Ed­u­ca­tion as­so­ci­a­tion: House tax bill would elim­i­nate 9,200 jobs from Va.

Losses would re­sult from cut­ting state, lo­cal tax de­duc­tion

Richmond Times-Dispatch - - NATION & WORLD - BY JUSTIN MATTINGLY jmat­tingly@times­dis­patch.com (804) 649-6012 Twit­ter: @jmat­tingly306

The tax plan be­ing considered by the U.S. House of Rep­re­sen­ta­tives would lead to the loss of more than 9,200 ed­u­ca­tion jobs in Vir­ginia, a na­tional ed­u­ca­tion union es­ti­mates.

The losses would come from re­mov­ing the state and lo­cal tax (SALT) de­duc­tion pro­vi­sion, which would “blow a hole” in sup­port for pub­lic ed­u­ca­tion. Its elim­i­na­tion would mean about 250,000 job losses na­tion­wide, in­clud­ing 9,264 in Vir­ginia.

“In­stead of tax cuts for the wealthy, we must en­sure that our stu­dents have car­ing, qual­i­fied, and com­mit­ted ed­u­ca­tors in order to suc­ceed,” Vir­ginia Ed­u­ca­tion As­so­ci­a­tion Pres­i­dent Jim Liv­ingston said in a state­ment. “This bill is ter­ri­ble for our state be­cause it is a give­away for the wealthy and cor­po­ra­tions funded on the backs of stu­dents and mid­dle­class fam­i­lies. We urge Congress to re­ject it.”

The Na­tional Ed­u­ca­tion As­so­ci­a­tion es­ti­mated that about $8 bil­lion over 10 years would be at risk in Vir­ginia if the pro­vi­sion were to be elim­i­nated. Across the U.S., that num­ber rises to $246.6 bil­lion, ac­cord­ing to the NEA’s anal­y­sis re­leased Fri­day.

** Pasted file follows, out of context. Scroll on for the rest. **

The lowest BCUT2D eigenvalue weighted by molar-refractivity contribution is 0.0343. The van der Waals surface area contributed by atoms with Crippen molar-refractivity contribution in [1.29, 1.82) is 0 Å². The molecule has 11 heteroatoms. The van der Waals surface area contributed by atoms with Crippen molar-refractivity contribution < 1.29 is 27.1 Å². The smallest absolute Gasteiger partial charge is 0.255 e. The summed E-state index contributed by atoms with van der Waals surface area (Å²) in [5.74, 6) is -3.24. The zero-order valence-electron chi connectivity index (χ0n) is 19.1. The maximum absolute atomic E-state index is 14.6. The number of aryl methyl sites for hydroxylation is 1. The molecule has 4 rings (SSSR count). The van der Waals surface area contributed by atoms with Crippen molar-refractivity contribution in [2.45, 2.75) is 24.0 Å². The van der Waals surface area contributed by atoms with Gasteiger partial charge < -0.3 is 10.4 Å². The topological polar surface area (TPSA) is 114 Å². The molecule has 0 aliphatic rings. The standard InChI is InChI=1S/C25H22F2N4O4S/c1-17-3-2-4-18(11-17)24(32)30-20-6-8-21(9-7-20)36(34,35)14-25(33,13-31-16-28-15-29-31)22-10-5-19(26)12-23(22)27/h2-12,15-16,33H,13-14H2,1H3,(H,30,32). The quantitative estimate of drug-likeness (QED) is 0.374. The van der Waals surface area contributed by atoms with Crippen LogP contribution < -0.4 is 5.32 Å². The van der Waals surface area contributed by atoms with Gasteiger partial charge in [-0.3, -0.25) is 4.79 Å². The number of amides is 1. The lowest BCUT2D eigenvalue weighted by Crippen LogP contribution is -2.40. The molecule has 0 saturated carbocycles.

The vast ma­jor­ity — up to 90 per­cent

— of school bud­gets are funded by state and lo­cal govern­ments.

In a state­ment, the NEA com­pared the po­ten­tial losses to the staff re­duc­tions caused by the Great Re­ces­sion in 2008.

“It has taken years to re­cover from the Great Re­ces­sion, and we’re not out of the woods yet, what with our coun­try fac­ing a na­tional teacher short­age,” said NEA Pres­i­dent Lily Eskelsen Gar­cía.

Since House Repub­li­cans un­veiled their plan, the re­moval of the SALT pro­vi­sion has be­come a highly con­tested topic. Se­nate Repub­li­cans re­leased their own tax plan last week. In their plan, the pro­vi­sion would be com­pletely re­pealed, ac­cord­ing to Reuters.

About 44 mil­lion Amer­i­cans claim the SALT de­duc­tion, in­clud­ing about 1.4 mil­lion peo­ple in Vir­ginia, ac­cord­ing to a state­ment from Gov. Terry McAuliffe, who came out against the House plan.

“Elim­i­nat­ing or cap­ping these pro­vi­sions will take money out of these Vir­gini­ans’ pock­ets and use it to fi­nance a tax cut for the wealthy and big cor­po­ra­tions,” McAuliffe said.

Na­tional ed­u­ca­tion groups is­sued a joint state­ment in late Oc­to­ber op­pos­ing the elim­i­na­tion of the SALT de­duc­tion.

The SALT de­duc­tion isn’t the only one that would af­fect teach­ers.

The House tax plan would also elim­i­nate a tax de­duc­tion for teach­ers and other work­ers for money — up to $250 — they spend on sup­plies in an ef­fort to sim­plify the tax code. Teach­ers spend about $500 of their own money on school sup­plies each aca­demic year, ac­cord­ing to the Na­tional School Sup­ply and Equip­ment As­so­ci­a­tion.

“It sends a ter­ri­ble mes­sage to those in our class­rooms and those think­ing of be­com­ing teach­ers,” said Liv­ingston, the VEA pres­i­dent, in a state­ment Mon­day. “It’s one of many mis­placed pri­or­i­ties in the tax pro­posal.”

The Se­nate bill re­tains the sup­plies de­duc­tion.

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